Posts tagged with "New York City Housing Authority":

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The hidden power of community gardens

As a follow-up to my conversation with Commissioner Silver, I contacted Deborah Marton to speak with her about the New York Restoration Project’s work with under-served communities in New York. The group's mission states:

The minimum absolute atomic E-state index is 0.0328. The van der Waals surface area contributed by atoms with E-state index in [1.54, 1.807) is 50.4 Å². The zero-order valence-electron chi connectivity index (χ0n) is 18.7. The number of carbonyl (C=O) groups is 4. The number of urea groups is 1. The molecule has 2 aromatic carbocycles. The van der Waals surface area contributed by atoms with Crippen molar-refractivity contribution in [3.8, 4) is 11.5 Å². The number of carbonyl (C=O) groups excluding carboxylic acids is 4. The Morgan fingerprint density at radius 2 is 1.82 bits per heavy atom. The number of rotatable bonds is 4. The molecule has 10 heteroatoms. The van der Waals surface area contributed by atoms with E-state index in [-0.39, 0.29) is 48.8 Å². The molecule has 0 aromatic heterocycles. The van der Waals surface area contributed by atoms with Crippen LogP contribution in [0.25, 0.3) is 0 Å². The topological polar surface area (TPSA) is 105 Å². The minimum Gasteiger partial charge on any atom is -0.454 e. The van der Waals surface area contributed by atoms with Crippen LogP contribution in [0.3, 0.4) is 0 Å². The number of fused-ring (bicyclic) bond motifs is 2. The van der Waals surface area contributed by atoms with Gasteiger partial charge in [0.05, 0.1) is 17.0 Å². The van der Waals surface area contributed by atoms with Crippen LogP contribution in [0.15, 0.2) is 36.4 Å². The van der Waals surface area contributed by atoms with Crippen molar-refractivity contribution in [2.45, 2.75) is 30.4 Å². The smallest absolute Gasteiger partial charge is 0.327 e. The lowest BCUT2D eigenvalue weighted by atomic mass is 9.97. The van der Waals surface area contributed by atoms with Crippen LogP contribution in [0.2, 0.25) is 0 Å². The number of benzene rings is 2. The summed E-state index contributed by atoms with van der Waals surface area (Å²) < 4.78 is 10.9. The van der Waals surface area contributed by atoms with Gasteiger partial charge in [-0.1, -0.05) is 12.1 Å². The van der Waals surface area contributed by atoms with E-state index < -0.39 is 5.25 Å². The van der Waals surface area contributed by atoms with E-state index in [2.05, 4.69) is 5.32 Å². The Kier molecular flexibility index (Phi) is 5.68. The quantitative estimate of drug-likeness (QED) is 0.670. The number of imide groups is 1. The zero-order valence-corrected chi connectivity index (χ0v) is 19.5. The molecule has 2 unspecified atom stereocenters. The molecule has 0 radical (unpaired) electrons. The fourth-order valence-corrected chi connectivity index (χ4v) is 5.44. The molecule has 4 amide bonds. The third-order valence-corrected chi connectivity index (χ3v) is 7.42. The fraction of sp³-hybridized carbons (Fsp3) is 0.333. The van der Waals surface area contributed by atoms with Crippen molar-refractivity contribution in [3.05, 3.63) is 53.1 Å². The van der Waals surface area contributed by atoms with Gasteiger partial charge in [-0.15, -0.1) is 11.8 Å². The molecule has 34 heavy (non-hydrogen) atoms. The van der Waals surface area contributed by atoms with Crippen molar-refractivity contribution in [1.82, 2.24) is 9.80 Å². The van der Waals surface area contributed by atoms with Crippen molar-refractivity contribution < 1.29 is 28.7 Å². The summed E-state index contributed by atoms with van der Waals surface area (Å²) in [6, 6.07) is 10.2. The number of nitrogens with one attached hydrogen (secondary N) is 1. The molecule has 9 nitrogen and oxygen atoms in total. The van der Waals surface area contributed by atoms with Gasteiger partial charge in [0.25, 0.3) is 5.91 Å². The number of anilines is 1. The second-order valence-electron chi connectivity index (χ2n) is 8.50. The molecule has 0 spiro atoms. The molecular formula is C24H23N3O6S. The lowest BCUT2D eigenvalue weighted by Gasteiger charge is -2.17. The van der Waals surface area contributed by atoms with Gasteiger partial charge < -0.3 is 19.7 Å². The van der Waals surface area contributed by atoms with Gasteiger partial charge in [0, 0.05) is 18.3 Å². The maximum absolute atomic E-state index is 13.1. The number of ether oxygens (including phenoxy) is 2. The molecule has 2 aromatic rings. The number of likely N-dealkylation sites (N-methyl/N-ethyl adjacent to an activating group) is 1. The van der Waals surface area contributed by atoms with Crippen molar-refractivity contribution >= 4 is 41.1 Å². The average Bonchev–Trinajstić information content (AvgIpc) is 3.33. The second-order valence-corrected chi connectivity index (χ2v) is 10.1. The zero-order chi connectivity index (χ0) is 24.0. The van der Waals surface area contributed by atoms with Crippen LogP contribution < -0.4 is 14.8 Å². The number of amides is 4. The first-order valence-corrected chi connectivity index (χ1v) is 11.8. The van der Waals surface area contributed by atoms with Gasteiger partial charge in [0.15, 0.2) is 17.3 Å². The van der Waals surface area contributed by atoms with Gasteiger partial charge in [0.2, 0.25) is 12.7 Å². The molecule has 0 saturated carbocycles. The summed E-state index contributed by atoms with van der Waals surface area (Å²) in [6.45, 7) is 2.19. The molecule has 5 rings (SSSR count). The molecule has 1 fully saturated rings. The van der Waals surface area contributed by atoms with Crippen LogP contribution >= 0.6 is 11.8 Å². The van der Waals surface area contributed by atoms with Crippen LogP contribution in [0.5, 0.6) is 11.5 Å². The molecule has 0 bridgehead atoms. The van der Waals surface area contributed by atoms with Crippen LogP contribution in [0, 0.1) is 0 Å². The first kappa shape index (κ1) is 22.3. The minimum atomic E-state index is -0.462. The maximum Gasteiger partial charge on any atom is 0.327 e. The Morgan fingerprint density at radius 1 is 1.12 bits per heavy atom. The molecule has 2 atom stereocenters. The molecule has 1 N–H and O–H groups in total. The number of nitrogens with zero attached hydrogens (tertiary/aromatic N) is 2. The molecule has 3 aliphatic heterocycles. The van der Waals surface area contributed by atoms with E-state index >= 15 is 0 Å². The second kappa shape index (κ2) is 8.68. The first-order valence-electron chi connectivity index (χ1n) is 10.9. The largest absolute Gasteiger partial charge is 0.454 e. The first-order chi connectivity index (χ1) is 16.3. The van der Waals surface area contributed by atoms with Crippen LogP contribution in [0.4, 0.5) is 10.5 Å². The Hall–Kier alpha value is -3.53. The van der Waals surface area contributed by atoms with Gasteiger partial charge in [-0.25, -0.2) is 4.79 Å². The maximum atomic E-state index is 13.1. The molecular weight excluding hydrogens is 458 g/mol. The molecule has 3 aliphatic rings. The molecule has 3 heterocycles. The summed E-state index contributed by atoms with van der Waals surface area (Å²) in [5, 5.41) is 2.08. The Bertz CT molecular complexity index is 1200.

New York Restoration Project (NYRP) is a non-profit organization driven by the conviction that all New Yorkers deserve beautiful, high-quality public space within ready walking distance of their homes. Since our founding in 1995 by Bette Midler, NYRP has planted trees, renovated gardens, restored parks, and transformed open space for communities throughout New York City’s five boroughs. As New York’s only citywide conservancy, we bring private resources to spaces that lack adequate municipal support, fortifying the City’s aging infrastructure and creating a healthier environment for those who live in the most densely populated and least green neighborhoods.